Kenneth Branagh: Relight my fire

Kenneth Branagh has turned his brooding gaze from the Bard to Mozart. But his astonishing ‘Magic Flute’ isn’t the only thing setting Hermione Eyre’s heart aflutter. Portrait by George Chin
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The Independent Culture

Does Kenneth Branagh have fans any more? What a question. Some of us are loyal and true. Some of us still think he is our greatest Shakespearean (so perhaps his latest films haven't been runaway successes, but you try making something half-decent out of Love's Labour's Lost). Some of us still believe, contrary to all evidence, that Peter's Friends can be enjoyed without cringing. Some of us think – sorry, this is one of those interviews – the lumpy wart things on Kenneth's chin give him character. Some of us will schlep out to see anything he does, even when he's not on-screen, just directing, as is the case with his latest, a cinematic adaptation of Mozart's The Magic Flute.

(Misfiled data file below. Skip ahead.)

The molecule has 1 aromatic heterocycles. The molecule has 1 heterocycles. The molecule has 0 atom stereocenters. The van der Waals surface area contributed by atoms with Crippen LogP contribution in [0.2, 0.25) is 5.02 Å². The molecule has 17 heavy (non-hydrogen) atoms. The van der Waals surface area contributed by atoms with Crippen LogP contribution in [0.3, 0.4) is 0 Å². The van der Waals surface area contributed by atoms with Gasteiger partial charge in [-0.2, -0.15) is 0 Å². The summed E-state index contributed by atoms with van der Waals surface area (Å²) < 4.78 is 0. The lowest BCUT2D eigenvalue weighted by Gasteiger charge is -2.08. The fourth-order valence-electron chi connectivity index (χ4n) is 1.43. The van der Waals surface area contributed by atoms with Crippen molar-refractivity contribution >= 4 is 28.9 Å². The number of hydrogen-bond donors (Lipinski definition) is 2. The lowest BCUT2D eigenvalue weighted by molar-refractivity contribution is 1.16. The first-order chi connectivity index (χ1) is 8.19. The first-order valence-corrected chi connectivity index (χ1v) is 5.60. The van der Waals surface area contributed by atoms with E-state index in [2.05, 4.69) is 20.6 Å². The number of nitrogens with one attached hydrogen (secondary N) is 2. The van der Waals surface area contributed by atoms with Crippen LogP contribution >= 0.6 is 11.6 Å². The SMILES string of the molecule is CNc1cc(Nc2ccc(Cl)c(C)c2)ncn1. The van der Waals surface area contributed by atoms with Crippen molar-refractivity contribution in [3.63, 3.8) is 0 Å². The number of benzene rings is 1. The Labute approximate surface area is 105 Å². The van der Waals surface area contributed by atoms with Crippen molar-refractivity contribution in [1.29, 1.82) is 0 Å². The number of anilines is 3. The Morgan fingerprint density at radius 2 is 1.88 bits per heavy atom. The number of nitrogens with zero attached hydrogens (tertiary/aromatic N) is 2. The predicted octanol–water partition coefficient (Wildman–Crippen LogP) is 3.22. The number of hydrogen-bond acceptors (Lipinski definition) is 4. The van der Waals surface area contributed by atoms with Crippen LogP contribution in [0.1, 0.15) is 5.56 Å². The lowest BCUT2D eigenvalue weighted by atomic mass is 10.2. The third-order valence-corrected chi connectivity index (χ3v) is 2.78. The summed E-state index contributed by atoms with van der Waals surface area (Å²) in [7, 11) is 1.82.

The film entirely reimagines the opera by setting it in the trenches of the First World War. Out with fey theatricality; in with duckboards, barbed wire and genuine emotional and physical jeopardy. In the opening scene Tamino, around whom the action revolves, is not wrestling with a pantomime serpent as is traditional, but wading through No Man's Land, pursued by a vaporous snake of mustard gas. Mozart's confection is suddenly vital. Yet there is still magic and whimsy in this Flute, with crazy kaleidoscopic images and an inventive patchwork of CGI. From my entirely objective standpoint, the film's a knockout. There will be lots to discuss with Branagh: the challenge of translating opera to the big screen, the Hegelian dialectic in Mozart, what he's doing on Saturday... Anyway, here he comes, sandy-blonde and beamish, tugging at his jumper like a boy. "Mr Branagh, erm, could you tell me about your relationship with The Magic Flute? I think I read in your autobiography, Beginning, that you were nearly cast as Peter Shaffer's Amadeus."